In addition, the MCC Gender Policy requires that consultations be designed and implemented to allow both women and men meaningful opportunities to participate, that selected countries utilize gender analysis in involving stakeholders, and that selected countries provide evidence of participation in consultations throughout the compact development process.

Defining a public consultation and stakeholder engagement process

Public consultation and stakeholder engagement can be any communication about the proposed compact program that takes place between the selected country and one or more stakeholders. To be part of a consultative process, however, such communications should be part of an ongoing, two-way dialogue that is strategically planned, organized, and implemented for the purpose of gathering and disseminating information. Selected countries should view stakeholder consultations as an opportunity to improve each stage in the compact development process, rather than a tool or procedure designed simply to validate or confirm particular positions.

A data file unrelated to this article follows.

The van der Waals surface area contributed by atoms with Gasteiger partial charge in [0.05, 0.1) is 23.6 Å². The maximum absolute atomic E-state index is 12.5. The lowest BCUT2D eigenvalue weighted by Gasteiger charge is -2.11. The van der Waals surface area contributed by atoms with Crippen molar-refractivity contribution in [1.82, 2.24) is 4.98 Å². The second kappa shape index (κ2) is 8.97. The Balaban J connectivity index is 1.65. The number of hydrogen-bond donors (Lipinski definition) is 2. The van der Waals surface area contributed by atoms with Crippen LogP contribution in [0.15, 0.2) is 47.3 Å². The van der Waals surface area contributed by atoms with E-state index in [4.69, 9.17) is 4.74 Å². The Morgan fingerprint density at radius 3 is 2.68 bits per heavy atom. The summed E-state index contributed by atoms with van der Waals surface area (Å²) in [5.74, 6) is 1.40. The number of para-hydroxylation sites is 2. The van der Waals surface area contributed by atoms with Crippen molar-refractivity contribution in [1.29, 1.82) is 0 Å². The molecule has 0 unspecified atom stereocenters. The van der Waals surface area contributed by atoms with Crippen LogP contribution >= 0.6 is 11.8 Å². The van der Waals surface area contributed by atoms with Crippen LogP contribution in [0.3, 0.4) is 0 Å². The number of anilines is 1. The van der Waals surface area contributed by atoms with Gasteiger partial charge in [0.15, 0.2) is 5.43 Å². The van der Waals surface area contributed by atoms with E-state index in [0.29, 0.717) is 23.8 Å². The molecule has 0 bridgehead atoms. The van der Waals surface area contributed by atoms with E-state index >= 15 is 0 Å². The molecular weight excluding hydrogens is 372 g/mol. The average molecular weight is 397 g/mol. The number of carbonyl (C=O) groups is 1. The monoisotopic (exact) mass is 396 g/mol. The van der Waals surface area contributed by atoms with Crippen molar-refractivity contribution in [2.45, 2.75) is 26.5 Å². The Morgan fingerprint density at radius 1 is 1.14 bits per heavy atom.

This goal is accomplished through two types of communication. First, selected countries engage stakeholders to disclose and disseminate information about the compact development process, the findings of the preliminary analyses, the concepts or ideas under consideration, the proposed projects, and the agreed compact program in a way that is timely, relevant, transparent, objective and meaningful. This type of disclosure ensures that stakeholders are fully aware of opportunities to participate in the development process and have sufficient time to consider the issues and formulate views. In the initial stages of compact development, information can be made available through a variety of channels such as targeted meetings with key stakeholders, larger public gatherings, on the internet, in the local print media or over the radio or television. At later stages of compact development, direct meetings with individual or small groups of potential beneficiaries or project-affected persons also may be convened.